We next attempted to define the nonhematopoietic source of plasma S1P. Injection of Ad-Sphk1 intravenously into mice resulted in predominant expression in the liver (Figure 5). When Ad-Sphk1 was injected intravenously into Sphk1−/− mice, plasma S1P levels were restored to wild-type levels. Analysis of transgene expression showed positivity in endothelial cells and hepatocytes. However, only endothelial cells secreted S1P in vitro. These experiments strongly suggest that the endothelium is the major nonhematopoietic source of plasma S1P.
Experiments with cultured endothelial cells indicate robust expression of Sphk1, Sphk2, Sgpp1, Sgpp2, and Sgpl transcripts, suggesting that S1P metabolism is high in this cell type. In static cell culture conditions, S1P accumulation is constitutive and time-dependent accumulation in the extracellular medium can be seen when BSA is used to trap the secreted S1P (Figure 6). However, laminar shear stress strongly increased the intracellular accumulation and extracellular secretion of S1P (Figure 7).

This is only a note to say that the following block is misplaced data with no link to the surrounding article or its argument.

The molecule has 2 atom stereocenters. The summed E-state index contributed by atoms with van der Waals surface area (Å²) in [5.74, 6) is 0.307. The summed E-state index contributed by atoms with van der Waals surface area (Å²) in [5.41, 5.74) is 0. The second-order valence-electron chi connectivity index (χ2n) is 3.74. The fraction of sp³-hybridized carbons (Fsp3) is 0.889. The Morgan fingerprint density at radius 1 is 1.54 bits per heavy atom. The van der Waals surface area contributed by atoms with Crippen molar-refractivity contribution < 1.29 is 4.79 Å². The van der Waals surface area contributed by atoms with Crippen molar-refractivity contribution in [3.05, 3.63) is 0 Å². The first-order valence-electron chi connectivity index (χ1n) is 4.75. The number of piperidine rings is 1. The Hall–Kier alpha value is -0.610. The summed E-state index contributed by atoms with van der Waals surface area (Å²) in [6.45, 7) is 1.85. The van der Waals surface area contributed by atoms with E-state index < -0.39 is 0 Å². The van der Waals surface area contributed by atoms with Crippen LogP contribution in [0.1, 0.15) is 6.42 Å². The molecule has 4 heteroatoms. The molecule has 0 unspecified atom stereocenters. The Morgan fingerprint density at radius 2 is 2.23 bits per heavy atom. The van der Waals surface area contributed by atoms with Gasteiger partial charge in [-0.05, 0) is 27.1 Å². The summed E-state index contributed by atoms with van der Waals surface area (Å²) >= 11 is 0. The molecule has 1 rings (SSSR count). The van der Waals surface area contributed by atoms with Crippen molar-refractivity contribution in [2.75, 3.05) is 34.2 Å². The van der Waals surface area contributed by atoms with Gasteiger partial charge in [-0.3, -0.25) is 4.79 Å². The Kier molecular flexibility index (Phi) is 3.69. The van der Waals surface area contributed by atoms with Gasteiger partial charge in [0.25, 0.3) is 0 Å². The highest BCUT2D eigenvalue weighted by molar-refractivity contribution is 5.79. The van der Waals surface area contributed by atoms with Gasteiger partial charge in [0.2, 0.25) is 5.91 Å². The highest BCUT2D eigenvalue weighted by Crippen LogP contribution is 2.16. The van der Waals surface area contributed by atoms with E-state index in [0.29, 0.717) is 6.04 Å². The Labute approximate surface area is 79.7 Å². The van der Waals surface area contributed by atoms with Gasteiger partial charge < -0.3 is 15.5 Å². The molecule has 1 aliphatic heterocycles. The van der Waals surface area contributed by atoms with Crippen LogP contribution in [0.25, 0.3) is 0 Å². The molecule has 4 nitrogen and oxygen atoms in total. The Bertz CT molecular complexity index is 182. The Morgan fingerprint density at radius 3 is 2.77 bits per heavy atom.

Quantitatively, MEECs secreted ≈120 pmol/106 cells per 30 minutes in vitro. Assuming similar values in vivo, we speculate that total theoretical output of S1P from a human being is (1012 endothelial cells) estimated to be ≈120 μmol/30 minutes. In a human being with ≈6 L of blood, 3 μmol of S1P would need to be replenished every 15 minutes (1 half-life) to maintain a constant plasma S1P level of 1 μmol/L. Therefore, from theoretical considerations, the endothelium does possess sufficient capacity to produce and maintain plasma S1P levels.